“Every time you evaluate when recruiting, you’re making educated guesses,” Tech head coach Eric Konkol said. “Experience tells you certain things. But some things you can’t foresee — some circumstances you can’t foresee — as you go along. The amount of changes now that happen with transferring and grad transfers, I would say is the biggest change in basketball, in recruiting, since I’ve been in it. With the number of players leaving programs or transferring all across college basketball, it’s fairly evident.
“Each one of those guys left our program for different reasons,” he said. “I always want what’s best for the player and for the family. But my focus is always on our guys, the guys on the team now, who we have now and the opportunity we have now.”
That’s what Konkol really wants to talk about. Not yesterday. Not who’s not on the team. On the eve of the postseason, he wants to talk about March, and the madness, and the hope, and who IS on the team. “You see so many March miracles in the NCAA Tournament, in conference tournaments,” he said. “The upsets. The incredible competition. People putting it all on the line. You see so many moments, and then when the ‘One Shining Moment’ plays after the NCAA Finals and you see all those visuals, things that have happened either that night or in the past month, it’s special.
“This time of year is all about hope,” he said, “and opportunity.”
“There’s a reason why they call it March Madness,” said Kane McGuire, Tech’s media relations point man for men’s basketball. “They don’t call it March Predictable.”
Because you never know.
Konkol knows for sure that you never know. And here’s why.
In 2006, George Mason became the first mid-major since Larry Bird and Indiana State to reach the Final Four. They did it by beating Michigan State, then No. 3-seed North Carolina, then 7-seed Wichita State, then No. 1 seed UConn. The Patriots were down by 12 in the first half against the Huskies, down by nine in the second, and won in overtime. Tony Skinn, a Tech assistant coach in today’s game against North Texas, scored 10 that game as a guard for the Patriots.
Konkol, who had worked with the George Mason program the year before and would coach there the year after, coached a high school team in 2006. On a 2006 March Saturday, his team won the state championship. The next day, George Mason beat UConn to advance to the Final Four. Konkol and his wife Meagan spent Final Four week back with the Patriots.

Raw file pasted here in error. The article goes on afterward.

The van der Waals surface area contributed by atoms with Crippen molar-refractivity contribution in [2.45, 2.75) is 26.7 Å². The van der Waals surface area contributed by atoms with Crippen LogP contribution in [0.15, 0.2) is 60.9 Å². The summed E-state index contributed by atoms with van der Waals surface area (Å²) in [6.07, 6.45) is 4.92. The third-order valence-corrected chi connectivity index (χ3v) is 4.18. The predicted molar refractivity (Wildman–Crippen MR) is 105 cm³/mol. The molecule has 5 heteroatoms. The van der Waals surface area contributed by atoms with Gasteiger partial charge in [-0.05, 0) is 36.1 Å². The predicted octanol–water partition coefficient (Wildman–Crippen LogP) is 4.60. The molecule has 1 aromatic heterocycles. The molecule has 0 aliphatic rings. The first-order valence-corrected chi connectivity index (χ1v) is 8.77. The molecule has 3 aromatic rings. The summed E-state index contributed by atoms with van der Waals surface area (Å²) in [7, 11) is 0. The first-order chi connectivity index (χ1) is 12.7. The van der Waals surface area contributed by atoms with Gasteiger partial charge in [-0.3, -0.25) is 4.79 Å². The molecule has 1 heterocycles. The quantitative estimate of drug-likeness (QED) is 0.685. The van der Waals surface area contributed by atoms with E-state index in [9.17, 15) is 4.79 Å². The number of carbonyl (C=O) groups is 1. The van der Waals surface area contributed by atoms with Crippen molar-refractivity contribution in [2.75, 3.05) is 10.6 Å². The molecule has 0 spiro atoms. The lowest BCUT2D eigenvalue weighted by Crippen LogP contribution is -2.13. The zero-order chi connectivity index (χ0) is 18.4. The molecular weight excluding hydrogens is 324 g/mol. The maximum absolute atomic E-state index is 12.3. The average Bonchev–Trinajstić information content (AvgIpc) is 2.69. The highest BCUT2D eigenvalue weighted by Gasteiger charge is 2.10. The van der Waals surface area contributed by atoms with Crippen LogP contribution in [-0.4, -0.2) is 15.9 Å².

“In March,” Konkol said, “stuff can happen.”
For good stuff to happen to the Bulldogs this week, it all starts on the defensive end. In that way, this team mirrors its sister squad, the No. 3-seed Lady Techsters, who earned a bye and will play Thursday as a 3-seed at 2 p.m. at The Star.
“What I like most about our team is that I’m confident we can compete if we play consistently,” Konkol said. “If we play consistently at both ends of the floor, we feel like we can match up with anybody in the league. But we have to compete on both ends.
“Our troubles have been in being consistent,” he said. “We have good young talent to go along with our upperclassmen. They’ve been trying all year, with the changes we’ve had, to find their way. I’m proud of them. We’re close. If we play hard and sound defense and be active on that end, I think it’ll help our offense and help us get into a good rhythm.”
The Bulldogs have earned a bye in each of their first four years in the league, two of those byes coming as a league champ or co-champ. But they haven’t won the title. And this time, they didn’t earn a bye.
“Might as well try winning it in four games,” McGuire said. “We’ve had no luck playing three.”